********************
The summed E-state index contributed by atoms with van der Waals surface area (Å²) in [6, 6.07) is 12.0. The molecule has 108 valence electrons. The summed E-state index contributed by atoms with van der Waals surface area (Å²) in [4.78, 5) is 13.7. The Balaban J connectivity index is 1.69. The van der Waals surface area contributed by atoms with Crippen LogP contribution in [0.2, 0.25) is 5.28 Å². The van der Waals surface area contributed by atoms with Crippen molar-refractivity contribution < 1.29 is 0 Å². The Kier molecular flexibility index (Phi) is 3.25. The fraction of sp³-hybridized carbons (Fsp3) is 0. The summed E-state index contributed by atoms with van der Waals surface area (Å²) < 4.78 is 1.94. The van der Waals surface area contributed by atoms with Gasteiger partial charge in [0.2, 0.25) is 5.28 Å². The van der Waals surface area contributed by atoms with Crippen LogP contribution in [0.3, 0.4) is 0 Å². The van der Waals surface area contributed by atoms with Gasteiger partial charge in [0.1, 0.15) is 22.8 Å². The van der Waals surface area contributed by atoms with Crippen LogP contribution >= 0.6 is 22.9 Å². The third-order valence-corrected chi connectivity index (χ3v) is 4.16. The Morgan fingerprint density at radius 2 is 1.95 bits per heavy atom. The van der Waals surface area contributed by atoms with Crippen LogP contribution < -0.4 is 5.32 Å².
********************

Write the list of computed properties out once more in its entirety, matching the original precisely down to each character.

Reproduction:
The summed E-state index contributed by atoms with van der Waals surface area (Å²) in [6, 6.07) is 12.0. The molecule has 108 valence electrons. The summed E-state index contributed by atoms with van der Waals surface area (Å²) in [4.78, 5) is 13.7. The Balaban J connectivity index is 1.69. The van der Waals surface area contributed by atoms with Crippen LogP contribution in [0.2, 0.25) is 5.28 Å². The van der Waals surface area contributed by atoms with Crippen molar-refractivity contribution < 1.29 is 0 Å². The Kier molecular flexibility index (Phi) is 3.25. The fraction of sp³-hybridized carbons (Fsp3) is 0. The summed E-state index contributed by atoms with van der Waals surface area (Å²) < 4.78 is 1.94. The van der Waals surface area contributed by atoms with Gasteiger partial charge in [0.2, 0.25) is 5.28 Å². The van der Waals surface area contributed by atoms with Crippen LogP contribution in [0.3, 0.4) is 0 Å². The van der Waals surface area contributed by atoms with Gasteiger partial charge in [0.1, 0.15) is 22.8 Å². The van der Waals surface area contributed by atoms with Crippen LogP contribution >= 0.6 is 22.9 Å². The third-order valence-corrected chi connectivity index (χ3v) is 4.16. The Morgan fingerprint density at radius 2 is 1.95 bits per heavy atom. The van der Waals surface area contributed by atoms with Crippen LogP contribution < -0.4 is 5.32 Å².